Taste of Health Francesca Ballicu | 5 years ago

How to Choose the Best Nutritional Supplements

Decoding nutritional supplement labels for optimum health.

It’s cold and flu season, and you know what that means – getting enough immunity-boosting vitamins is more important than ever. Here’s what to look for when buying nutritional supplements to safeguard your family’s health.

Choose based on quality & reputation

First, look for a product that has been manufactured at a Good Manufacturing Practices (GMP) facility. A GMP facility must comply with high standards – the same standards mandated by the US Food and Drug Administration for pharmaceutical manufacturers. Products that are labeled “USDA organic” and “GMO-free” are also great choices. As far as reputation goes, you can find out if a brand has an authentically loyal fan base by doing some fast online research (http://www.quality-supplements.org is a good resource). If they’ve also earned the respect of other health professionals, you know you’ve found a winner.

Understand therapeutic dosages & USP label indications

The therapeutic dosage is the minimum amount of a nutrient necessary to provide any real benefit. As a point of reference, always choose supplements that have clear labeling, complete with individual ingredients and the total amount contained in each serving. This goes for single-ingredient supplements and multivitamins. Beware of supplements that contain several ingredients combined in a proprietary blend. Supplements using proprietary formulas are required to reveal only the ingredients in the formula and the total amount of all combined ingredients. They do not have to list the amount of each ingredient separately. Unfortunately, some companies use proprietary blends so that they can get away with adding a miniscule amount of an ingredient so that they can legally include it on the label. This is a common practice in both the supplement and cosmetic industries and is known as fairy dusting.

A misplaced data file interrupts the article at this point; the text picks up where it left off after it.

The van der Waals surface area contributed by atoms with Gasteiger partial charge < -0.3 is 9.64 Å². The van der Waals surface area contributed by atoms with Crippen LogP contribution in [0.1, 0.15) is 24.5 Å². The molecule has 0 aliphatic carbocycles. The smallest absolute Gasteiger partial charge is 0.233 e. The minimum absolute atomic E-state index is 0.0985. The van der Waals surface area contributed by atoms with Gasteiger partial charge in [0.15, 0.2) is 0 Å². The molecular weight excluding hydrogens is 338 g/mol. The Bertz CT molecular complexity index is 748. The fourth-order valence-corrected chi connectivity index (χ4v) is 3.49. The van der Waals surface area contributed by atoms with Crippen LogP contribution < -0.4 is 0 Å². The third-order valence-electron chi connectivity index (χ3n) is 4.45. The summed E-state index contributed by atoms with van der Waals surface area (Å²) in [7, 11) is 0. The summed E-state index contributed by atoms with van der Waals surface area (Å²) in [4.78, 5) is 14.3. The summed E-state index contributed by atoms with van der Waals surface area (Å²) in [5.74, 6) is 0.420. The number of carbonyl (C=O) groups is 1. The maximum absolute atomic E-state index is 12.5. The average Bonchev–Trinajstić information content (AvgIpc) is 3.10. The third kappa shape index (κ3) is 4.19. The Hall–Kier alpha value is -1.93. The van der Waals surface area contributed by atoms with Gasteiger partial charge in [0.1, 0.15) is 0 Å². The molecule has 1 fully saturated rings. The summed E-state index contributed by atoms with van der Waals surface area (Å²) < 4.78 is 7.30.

Don’t discount the “other ingredients”

 Besides listing the active ingredients, supplements are required by law to list all inactive ingredients. These include:
  • Binders
  • Fillers
  • Coatings
  • Colorings
  • Flavorings
 You’ll find these in the small print at the bottom of the label listed as “other ingredients.” Some are needed to hold the supplement together and allow it to be easily swallowed. Others are unnecessary and unhealthy additives, such as artificial flavors and colors and sugar in the form of sucrose. Be especially wary of these additives in children’s chewable vitamins and gummies. Lastly, you may find other cautionary statements on the label such as “free of soy,” “contains shellfish,” or “keep out of reach of children.”

Look for nutrients proven to work

You always want to know why a certain ingredient is in a supplement. Before buying, do some research to find out if the particular ingredient or ingredients have been clinically proven to support health. Fortunately, many natural supplement companies do this work for you and provide links to outside studies on their product’s label. If you are ordering supplements online, be wary of any product that doesn’t have a copy of its full label on its website, listing all active and inactive ingredients. Some brands only show key ingredients, so you can’t know exactly what’s in their product until you have a bottle in your hand. If they don’t, you can always go to reputable third-party sources to see if there are any proven benefits for a particular vitamin, mineral, herb, amino acid, or other natural substance. Here are a few great independent research sites: Prior to purchase, please keep in mind that nutritional supplements are still medicines. “Just because a product is available over the counter doesn’t mean it’s good for you or safe,” says G. Ryan Shelton, MD, internal medicine physician at Mecklenburg Medical Group-SouthPark, part of Carolinas HealthCare System. “Always check with your doctor before starting new supplements. So many of them are metabolized through the liver and when supplements are combined with medications (prescription and non-prescription meds), there is potential for interaction and possible harm.” Finally, he says, “If the label makes unrealistic claims, they probably are just that, unrealistic.” Do you wish you had a community to inspire you and support the choices you make to improve your family’s nutrition habits? Now you do. Join the conversation, or start your own, using #TasteOfHealth.